Colm Meaney and Art Malik lead a strong and quirky cast with Many great bit parts, lots of distinct personalities in the mix, a culture clash comedy that offers hope and the humanness of us all
He leads a quiet life, staying out surfing and drinking with his mates, and trying to make a relationship work with Maeve (Sarah Bolger). But he has no direction, no clear idea of what he wants to do or where he wants to go. Enter his father, Amir (Art Malik), who’s travelled across from Bradford to see him. Keen to help him out, Amir buys a closed-down factory in the hopes of turning it into Ireland’s destination for halal meat. He even hires Maeve’s dad (Colm Meaney), which suggests to Raghdan that he may have changed from the hard, selfish man he once was. But lo and behold, Amir’s true intentions soon come to light, leaving Raghdan in a tricky situation.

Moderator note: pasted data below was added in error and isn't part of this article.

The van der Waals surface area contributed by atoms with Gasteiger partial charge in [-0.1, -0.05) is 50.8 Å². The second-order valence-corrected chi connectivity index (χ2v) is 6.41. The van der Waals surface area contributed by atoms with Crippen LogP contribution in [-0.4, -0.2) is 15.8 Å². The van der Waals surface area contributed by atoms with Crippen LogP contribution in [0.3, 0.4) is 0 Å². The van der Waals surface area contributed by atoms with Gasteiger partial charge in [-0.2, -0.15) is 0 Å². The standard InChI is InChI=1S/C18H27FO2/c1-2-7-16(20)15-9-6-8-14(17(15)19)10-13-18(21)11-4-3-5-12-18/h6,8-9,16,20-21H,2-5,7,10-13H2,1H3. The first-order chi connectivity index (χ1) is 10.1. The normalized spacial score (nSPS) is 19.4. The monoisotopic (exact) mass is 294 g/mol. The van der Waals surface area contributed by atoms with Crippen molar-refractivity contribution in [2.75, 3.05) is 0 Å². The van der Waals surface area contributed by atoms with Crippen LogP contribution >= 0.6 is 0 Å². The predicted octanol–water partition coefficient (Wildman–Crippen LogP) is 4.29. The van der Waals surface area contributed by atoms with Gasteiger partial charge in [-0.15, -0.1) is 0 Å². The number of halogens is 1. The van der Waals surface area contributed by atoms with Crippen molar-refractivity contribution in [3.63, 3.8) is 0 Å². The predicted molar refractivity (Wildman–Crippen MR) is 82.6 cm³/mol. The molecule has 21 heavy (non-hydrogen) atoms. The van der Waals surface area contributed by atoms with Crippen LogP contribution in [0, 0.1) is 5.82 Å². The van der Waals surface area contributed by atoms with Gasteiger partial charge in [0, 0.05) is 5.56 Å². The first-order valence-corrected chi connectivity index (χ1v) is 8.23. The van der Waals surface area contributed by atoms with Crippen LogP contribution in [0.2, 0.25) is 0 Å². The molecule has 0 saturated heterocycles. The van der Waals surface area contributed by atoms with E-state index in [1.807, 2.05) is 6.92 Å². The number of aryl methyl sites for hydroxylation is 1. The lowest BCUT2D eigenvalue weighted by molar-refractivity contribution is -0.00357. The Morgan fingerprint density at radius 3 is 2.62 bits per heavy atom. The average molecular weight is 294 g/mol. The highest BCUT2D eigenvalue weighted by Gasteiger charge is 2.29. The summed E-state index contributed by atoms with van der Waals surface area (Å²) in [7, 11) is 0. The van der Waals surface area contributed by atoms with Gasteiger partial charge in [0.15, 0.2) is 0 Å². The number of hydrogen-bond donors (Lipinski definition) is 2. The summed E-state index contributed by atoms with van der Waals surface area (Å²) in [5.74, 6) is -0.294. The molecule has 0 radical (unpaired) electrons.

Although the plot is a bit lightweight, the cast more than compensate with heartfelt, believable performances across the board. Raghdan’s fraught relationship with his father is particularly well realised and is sure to strike a nerve with many fathers and sons.
The themes of Halal for beginners are universal and deftly explored, from the pressure of trying to fit in, to inter-generational conflicts between parents and their children. It could be accused of painting an overly simplified, rosy picture of the experience of a young immigrant, but McDermottroe is focused on presenting a positive story that shows multicultural Ireland in its best light.
Halal for Beginners may suffer from sticking too closely to its sweet, upbeat tone (the film never delves too deep, nor turns too dark). But it’s funny – the comedy coming from religious stereotypes and Deirdre O’Kane’s pearls of wisdom as Raghdan’s adoptive aunt – and pleasant enough to win over a lot of people.